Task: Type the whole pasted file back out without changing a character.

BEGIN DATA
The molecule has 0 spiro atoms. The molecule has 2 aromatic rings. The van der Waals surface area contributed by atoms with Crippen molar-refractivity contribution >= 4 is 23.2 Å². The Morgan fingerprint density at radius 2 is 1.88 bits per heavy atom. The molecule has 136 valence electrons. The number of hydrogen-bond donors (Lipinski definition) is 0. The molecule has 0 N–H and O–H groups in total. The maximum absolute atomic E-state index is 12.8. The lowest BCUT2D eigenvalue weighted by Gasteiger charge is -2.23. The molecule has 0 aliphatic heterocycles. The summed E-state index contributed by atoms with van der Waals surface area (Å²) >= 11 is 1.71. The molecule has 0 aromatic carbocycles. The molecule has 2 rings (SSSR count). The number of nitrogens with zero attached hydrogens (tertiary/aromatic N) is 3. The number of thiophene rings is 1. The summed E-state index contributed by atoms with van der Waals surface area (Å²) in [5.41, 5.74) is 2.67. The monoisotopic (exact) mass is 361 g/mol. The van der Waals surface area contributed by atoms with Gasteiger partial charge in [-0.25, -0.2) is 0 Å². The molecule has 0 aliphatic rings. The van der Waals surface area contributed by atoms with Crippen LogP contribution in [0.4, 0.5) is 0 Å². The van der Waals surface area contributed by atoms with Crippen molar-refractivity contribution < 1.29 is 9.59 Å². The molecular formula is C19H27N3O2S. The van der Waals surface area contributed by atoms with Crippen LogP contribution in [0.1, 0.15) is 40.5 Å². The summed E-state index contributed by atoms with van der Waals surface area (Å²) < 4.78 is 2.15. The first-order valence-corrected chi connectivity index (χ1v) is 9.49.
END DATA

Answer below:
The molecule has 0 spiro atoms. The molecule has 2 aromatic rings. The van der Waals surface area contributed by atoms with Crippen molar-refractivity contribution >= 4 is 23.2 Å². The Morgan fingerprint density at radius 2 is 1.88 bits per heavy atom. The molecule has 136 valence electrons. The number of hydrogen-bond donors (Lipinski definition) is 0. The molecule has 0 N–H and O–H groups in total. The maximum absolute atomic E-state index is 12.8. The lowest BCUT2D eigenvalue weighted by Gasteiger charge is -2.23. The molecule has 0 aliphatic heterocycles. The summed E-state index contributed by atoms with van der Waals surface area (Å²) >= 11 is 1.71. The molecule has 0 aromatic carbocycles. The molecule has 2 rings (SSSR count). The number of nitrogens with zero attached hydrogens (tertiary/aromatic N) is 3. The number of thiophene rings is 1. The summed E-state index contributed by atoms with van der Waals surface area (Å²) in [5.41, 5.74) is 2.67. The monoisotopic (exact) mass is 361 g/mol. The van der Waals surface area contributed by atoms with Gasteiger partial charge in [-0.25, -0.2) is 0 Å². The molecule has 0 aliphatic rings. The van der Waals surface area contributed by atoms with Crippen LogP contribution in [0.4, 0.5) is 0 Å². The van der Waals surface area contributed by atoms with Crippen molar-refractivity contribution < 1.29 is 9.59 Å². The molecular formula is C19H27N3O2S. The van der Waals surface area contributed by atoms with Crippen LogP contribution in [0.1, 0.15) is 40.5 Å². The summed E-state index contributed by atoms with van der Waals surface area (Å²) < 4.78 is 2.15. The first-order valence-corrected chi connectivity index (χ1v) is 9.49.